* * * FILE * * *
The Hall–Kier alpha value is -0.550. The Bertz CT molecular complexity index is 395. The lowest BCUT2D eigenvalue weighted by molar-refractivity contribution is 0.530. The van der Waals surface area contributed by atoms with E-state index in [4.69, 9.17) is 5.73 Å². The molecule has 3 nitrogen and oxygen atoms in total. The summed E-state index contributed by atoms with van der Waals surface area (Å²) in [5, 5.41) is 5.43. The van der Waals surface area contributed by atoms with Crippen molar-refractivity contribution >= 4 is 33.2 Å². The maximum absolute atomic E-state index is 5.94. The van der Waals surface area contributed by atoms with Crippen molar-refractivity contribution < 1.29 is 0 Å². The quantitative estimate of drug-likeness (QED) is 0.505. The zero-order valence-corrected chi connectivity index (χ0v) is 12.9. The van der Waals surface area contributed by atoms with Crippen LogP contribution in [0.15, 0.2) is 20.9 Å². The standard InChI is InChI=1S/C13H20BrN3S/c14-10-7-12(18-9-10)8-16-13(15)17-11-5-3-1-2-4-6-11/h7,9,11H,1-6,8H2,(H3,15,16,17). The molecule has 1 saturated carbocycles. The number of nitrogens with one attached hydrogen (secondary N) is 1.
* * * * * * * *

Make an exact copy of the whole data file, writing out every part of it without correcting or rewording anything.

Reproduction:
The Hall–Kier alpha value is -0.550. The Bertz CT molecular complexity index is 395. The lowest BCUT2D eigenvalue weighted by molar-refractivity contribution is 0.530. The van der Waals surface area contributed by atoms with E-state index in [4.69, 9.17) is 5.73 Å². The molecule has 3 nitrogen and oxygen atoms in total. The summed E-state index contributed by atoms with van der Waals surface area (Å²) in [5, 5.41) is 5.43. The van der Waals surface area contributed by atoms with Crippen molar-refractivity contribution >= 4 is 33.2 Å². The maximum absolute atomic E-state index is 5.94. The van der Waals surface area contributed by atoms with Crippen molar-refractivity contribution < 1.29 is 0 Å². The quantitative estimate of drug-likeness (QED) is 0.505. The zero-order valence-corrected chi connectivity index (χ0v) is 12.9. The van der Waals surface area contributed by atoms with Crippen LogP contribution in [0.15, 0.2) is 20.9 Å². The standard InChI is InChI=1S/C13H20BrN3S/c14-10-7-12(18-9-10)8-16-13(15)17-11-5-3-1-2-4-6-11/h7,9,11H,1-6,8H2,(H3,15,16,17). The molecule has 1 saturated carbocycles. The number of nitrogens with one attached hydrogen (secondary N) is 1.